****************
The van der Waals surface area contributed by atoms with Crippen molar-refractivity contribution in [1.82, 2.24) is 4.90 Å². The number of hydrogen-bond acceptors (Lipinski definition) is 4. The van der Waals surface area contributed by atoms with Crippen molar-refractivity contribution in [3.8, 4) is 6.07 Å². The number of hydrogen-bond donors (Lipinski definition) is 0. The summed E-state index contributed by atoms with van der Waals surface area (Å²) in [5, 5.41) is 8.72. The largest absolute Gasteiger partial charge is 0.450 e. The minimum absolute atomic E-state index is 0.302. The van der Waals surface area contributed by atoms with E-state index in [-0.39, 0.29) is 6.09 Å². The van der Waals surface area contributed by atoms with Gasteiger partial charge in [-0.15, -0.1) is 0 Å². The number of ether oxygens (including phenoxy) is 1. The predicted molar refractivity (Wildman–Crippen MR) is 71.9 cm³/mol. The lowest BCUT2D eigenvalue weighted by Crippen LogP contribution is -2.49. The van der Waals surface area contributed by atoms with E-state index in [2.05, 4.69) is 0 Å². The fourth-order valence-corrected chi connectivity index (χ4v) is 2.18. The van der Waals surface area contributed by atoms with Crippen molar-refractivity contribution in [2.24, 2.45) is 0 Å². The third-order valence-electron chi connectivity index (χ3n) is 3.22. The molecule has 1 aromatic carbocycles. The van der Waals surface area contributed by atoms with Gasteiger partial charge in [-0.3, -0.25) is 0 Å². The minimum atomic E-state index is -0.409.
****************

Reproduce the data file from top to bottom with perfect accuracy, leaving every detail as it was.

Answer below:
The van der Waals surface area contributed by atoms with Crippen molar-refractivity contribution in [1.82, 2.24) is 4.90 Å². The number of hydrogen-bond acceptors (Lipinski definition) is 4. The van der Waals surface area contributed by atoms with Crippen molar-refractivity contribution in [3.8, 4) is 6.07 Å². The number of hydrogen-bond donors (Lipinski definition) is 0. The summed E-state index contributed by atoms with van der Waals surface area (Å²) in [5, 5.41) is 8.72. The largest absolute Gasteiger partial charge is 0.450 e. The minimum absolute atomic E-state index is 0.302. The van der Waals surface area contributed by atoms with E-state index in [-0.39, 0.29) is 6.09 Å². The van der Waals surface area contributed by atoms with Gasteiger partial charge in [-0.15, -0.1) is 0 Å². The number of ether oxygens (including phenoxy) is 1. The predicted molar refractivity (Wildman–Crippen MR) is 71.9 cm³/mol. The lowest BCUT2D eigenvalue weighted by Crippen LogP contribution is -2.49. The van der Waals surface area contributed by atoms with E-state index in [2.05, 4.69) is 0 Å². The fourth-order valence-corrected chi connectivity index (χ4v) is 2.18. The van der Waals surface area contributed by atoms with Crippen molar-refractivity contribution in [2.24, 2.45) is 0 Å². The third-order valence-electron chi connectivity index (χ3n) is 3.22. The molecule has 1 aromatic carbocycles. The van der Waals surface area contributed by atoms with Gasteiger partial charge in [-0.3, -0.25) is 0 Å². The minimum atomic E-state index is -0.409.